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Anesth Analg. 2011 Oct;113(4):811-7. doi: 10.1213/ANE.0b013e3182288bf2. Epub 2011 Sep 2.

Does the baricity of bupivacaine influence intrathecal spread in the prolonged sitting position before elective cesarean delivery? A prospective randomized controlled study.

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  • 1Department of Anesthetics, University College London Hospital, 235 Euston Rd., London, NW1 2BU, UK.



Difficulties in inserting an epidural catheter while performing combined spinal-epidural anesthesia for cesarean delivery may lead to undue delays between the spinal injection of the local anesthetic mixture and the adoption of the supine position with lateral tilt. We hypothesized that this delay may affect the intrathecal distribution of local anesthetic of different baricities such that hypobaric local anesthetic would lead to a higher sensory block level.


Healthy parturients with uncomplicated pregnancies undergoing elective cesarean delivery under combined spinal-epidural anesthesia were enrolled in this prospective double-blind randomized controlled trial. The subjects were allocated to receive hyperbaric (hyperbaric group), isobaric (isobaric group), or hypobaric (hypobaric group) spinal bupivacaine 10 mg. After the spinal injection, the subjects remained in the sitting position for 5 minutes (to simulate difficulty in inserting the epidural catheter) before being helped into the supine lateral tilt position. The primary outcome was the sensory block level during the 25 minutes after the spinal injection. Other end points included motor block score, maternal hypotension, and vasopressor requirements.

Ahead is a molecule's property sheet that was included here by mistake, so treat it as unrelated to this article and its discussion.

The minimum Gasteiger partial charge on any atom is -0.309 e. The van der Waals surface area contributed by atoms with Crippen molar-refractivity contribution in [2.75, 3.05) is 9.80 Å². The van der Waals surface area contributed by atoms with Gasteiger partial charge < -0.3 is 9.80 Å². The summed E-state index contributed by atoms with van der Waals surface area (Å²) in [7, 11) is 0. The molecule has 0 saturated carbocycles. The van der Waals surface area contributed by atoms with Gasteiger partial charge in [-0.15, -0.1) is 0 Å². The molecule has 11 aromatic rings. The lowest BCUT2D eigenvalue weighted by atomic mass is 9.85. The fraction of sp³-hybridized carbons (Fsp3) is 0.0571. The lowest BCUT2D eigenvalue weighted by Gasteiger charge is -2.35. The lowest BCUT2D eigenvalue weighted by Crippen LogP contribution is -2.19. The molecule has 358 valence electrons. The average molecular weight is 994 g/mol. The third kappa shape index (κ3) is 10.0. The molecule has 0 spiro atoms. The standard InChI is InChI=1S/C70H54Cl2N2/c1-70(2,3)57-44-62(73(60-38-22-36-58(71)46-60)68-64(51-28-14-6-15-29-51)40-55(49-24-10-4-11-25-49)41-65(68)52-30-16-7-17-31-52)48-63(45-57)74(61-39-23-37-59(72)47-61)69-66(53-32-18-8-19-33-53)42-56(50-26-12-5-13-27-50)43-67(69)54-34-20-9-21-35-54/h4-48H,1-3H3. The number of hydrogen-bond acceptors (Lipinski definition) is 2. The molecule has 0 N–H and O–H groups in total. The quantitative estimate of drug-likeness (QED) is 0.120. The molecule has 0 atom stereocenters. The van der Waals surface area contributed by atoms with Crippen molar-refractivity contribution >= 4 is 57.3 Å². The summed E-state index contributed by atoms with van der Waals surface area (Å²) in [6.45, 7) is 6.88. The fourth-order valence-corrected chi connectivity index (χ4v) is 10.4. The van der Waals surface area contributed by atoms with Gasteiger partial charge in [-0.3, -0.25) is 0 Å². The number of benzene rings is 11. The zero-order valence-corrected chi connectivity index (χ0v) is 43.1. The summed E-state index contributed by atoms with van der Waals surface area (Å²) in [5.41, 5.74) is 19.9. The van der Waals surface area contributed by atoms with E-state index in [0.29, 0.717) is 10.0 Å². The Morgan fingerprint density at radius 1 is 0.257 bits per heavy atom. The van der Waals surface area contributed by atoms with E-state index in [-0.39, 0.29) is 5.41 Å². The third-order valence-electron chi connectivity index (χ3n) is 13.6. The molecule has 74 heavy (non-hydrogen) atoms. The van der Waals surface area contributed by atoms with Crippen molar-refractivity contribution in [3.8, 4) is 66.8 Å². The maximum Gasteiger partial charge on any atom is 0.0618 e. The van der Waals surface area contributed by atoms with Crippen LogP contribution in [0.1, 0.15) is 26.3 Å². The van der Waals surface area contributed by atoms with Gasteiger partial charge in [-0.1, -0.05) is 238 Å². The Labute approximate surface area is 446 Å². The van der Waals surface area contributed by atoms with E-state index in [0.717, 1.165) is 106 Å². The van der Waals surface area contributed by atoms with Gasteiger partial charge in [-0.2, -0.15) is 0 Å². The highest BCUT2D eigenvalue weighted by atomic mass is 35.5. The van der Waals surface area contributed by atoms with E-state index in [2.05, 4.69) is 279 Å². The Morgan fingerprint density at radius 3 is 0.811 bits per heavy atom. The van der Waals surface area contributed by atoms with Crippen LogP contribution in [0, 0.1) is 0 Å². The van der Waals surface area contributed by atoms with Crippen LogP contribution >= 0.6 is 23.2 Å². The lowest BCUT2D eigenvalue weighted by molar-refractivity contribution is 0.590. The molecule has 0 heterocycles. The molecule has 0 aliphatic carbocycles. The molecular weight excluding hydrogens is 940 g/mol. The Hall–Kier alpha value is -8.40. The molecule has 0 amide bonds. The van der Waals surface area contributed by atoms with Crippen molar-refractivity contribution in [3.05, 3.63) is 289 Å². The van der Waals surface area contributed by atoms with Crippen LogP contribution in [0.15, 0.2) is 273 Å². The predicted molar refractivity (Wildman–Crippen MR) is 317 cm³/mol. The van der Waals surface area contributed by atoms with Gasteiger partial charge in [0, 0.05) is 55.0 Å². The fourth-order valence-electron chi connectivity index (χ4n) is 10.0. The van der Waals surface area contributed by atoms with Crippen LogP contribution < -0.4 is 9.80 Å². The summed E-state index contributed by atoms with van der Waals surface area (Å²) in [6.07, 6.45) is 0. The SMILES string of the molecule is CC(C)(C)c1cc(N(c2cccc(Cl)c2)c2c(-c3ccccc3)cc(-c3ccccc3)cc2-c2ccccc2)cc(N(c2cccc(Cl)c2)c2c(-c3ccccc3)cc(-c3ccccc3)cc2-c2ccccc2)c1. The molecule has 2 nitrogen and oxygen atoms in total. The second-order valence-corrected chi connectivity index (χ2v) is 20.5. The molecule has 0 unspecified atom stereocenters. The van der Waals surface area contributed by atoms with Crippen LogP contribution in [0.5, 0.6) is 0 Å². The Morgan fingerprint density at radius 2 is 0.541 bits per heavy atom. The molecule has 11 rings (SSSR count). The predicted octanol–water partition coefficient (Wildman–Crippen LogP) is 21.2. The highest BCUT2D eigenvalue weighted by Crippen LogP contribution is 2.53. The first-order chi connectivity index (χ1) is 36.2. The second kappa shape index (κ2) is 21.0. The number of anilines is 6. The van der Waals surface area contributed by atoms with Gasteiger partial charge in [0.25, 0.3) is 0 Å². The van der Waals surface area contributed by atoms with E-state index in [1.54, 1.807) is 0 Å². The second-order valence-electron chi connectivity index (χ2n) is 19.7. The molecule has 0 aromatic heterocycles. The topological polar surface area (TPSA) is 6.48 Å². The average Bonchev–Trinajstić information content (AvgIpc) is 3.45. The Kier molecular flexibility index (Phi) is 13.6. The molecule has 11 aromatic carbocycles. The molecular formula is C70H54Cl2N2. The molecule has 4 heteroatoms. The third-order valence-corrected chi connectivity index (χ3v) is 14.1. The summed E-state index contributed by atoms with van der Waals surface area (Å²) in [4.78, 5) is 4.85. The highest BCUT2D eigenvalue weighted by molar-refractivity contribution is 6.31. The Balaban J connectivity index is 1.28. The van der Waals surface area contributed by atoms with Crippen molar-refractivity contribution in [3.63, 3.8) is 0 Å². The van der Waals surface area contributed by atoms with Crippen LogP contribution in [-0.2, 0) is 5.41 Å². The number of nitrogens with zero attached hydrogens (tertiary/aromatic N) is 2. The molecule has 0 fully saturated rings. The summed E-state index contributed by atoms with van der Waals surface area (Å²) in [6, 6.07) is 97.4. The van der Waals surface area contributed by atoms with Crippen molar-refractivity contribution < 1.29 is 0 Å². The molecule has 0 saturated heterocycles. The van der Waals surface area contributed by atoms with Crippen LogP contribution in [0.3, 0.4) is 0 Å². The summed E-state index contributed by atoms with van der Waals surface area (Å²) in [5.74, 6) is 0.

Data from 89 patients were analyzed. Patient characteristics were similar in all groups. The median [interquartile range] (95% confidence interval) sensory levels after spinal injection were significantly higher with decreasing baricity: hyperbaric T10 [T11-8] (T10-9), isobaric T9 [T10-7] (T9-7), and hypobaric T6 [T8-4] (T8-5) (P < 0.001, Cuzick trend). All patients in the hypobaric group reached a sensory block level of T4 at 25 minutes after spinal injection compared with 80% of the patients in both the isobaric and hyperbaric groups (P = 0.04; difference 20%, 95% confidence interval of difference 4%-33%). Significantly more patients in the hypobaric group had complete lower limb motor block (Bromage score = 4) (hyperbaric 43%, isobaric 63%, and hypobaric 90%; P < 0.001). The incidences of maternal hypotension and nausea and vomiting were similar among groups, although the ephedrine requirements were significantly increased in the isobaric and hypobaric groups by factors of 1.83 and 3.0, respectively, compared with the hyperbaric group (P < 0.001, Cuzick trend).


We demonstrated that when parturients undergoing cesarean delivery were maintained in the sitting position for 5 minutes after spinal injection of the local anesthetic, hypobaric bupivacaine resulted in sensory block levels that were higher compared with isobaric and hyperbaric bupivacaine, respectively, during the study period.

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